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78 Cambridge L.J. 1 (2019)

handle is hein.journals/camblj78 and id is 1 raw text is: 


Cambridge Law Journal, 78(1), March 2019, pp. 1-41


                               THE

CAMBRIDGE                       LAW              JOURNAL


VOLUME  78, PART 1                                      MARCH  2019



                    CASE AND COMMENT


IDENTIFICATION OF SPECIAL MISSION IMMUNITY AND THE RECEPTION OF CUSTOMARY
                  INTERNATIONAL LAW INTO ENGLISH LAW
IN R. (Freedom  and Justice Party) v Secretary of State for Foreign and
Commonwealth   Affairs [2018] EWCA   Civ  1719, the Court of Appeal
affirmed a decision of the Divisional Court that (1) members of special mis-
sions are entitled to inviolability and immunity from criminal jurisdiction
(the core immunities) under customary international law; and (2) these
immunities form part of English common  law. The Freedom and  Justice
Party, which formed  the elected Government  of Egypt  between  June
2012  and  July 2013, argued that Mahmoud Hegazy, director of the
Egyptian Military Intelligence Service in July and August 2013, was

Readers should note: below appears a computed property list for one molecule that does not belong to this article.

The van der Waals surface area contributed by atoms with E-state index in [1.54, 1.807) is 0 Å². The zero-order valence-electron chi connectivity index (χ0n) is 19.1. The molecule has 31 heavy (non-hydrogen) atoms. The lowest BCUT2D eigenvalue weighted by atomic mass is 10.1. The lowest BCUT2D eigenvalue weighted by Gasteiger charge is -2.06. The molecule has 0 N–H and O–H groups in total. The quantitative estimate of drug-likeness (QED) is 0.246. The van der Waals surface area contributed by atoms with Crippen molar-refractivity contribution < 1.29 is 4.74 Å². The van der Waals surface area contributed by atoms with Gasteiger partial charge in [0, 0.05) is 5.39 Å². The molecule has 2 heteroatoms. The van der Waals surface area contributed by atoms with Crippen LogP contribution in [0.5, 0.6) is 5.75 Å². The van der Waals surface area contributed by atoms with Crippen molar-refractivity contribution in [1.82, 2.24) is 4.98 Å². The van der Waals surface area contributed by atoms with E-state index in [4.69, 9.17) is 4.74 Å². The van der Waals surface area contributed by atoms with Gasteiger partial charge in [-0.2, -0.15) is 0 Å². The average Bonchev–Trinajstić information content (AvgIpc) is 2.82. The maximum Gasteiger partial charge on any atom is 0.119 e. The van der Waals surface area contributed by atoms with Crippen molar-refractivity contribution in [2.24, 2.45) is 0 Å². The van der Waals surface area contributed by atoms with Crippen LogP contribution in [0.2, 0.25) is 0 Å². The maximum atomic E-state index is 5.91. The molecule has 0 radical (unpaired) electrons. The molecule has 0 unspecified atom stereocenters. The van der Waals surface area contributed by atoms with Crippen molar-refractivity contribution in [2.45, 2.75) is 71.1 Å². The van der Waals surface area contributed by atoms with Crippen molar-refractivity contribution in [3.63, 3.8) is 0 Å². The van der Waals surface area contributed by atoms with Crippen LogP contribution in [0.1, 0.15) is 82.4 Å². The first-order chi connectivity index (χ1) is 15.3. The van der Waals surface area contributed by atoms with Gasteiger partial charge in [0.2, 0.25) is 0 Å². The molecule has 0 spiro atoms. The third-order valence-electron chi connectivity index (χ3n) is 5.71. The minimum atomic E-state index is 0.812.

responsible for torture during the 2013 military coup d'tat that led to
the  overthrow  of  President  Morsi.  In  2015,  the  Foreign  and
Commonwealth   Office consented to Hegazy's visit to the UK as a member
of a special mission. The appellants asked the Metropolitan Police to arrest
him on suspicion of acts of torture, contrary to section 134 of the Criminal
Justice Act 1988, which makes it a criminal offence to commit torture any-
where in the world. However, the Crown Prosecution Service took the view
that members of a special mission were immune from arrest; so no action
was taken against Hegazy. The appellants then sought judicial review of
the decision not to arrest him, and the Divisional Court accepted their
request for an advisory declaration on special mission immunity as it
applied in the law of England and Wales.
  Special missions are one of the earliest forms of diplomatic intercourse,
and an essential part of the conduct of international relations (at [79]).
However, unlike permanent missions, there is no widely accepted conven-
tion governing the privileges and immunities of their members. The 1969
Convention on  Special Missions has only 39 state parties (neither Egypt
nor the UK is a party, although the UK has signed the Convention), largely


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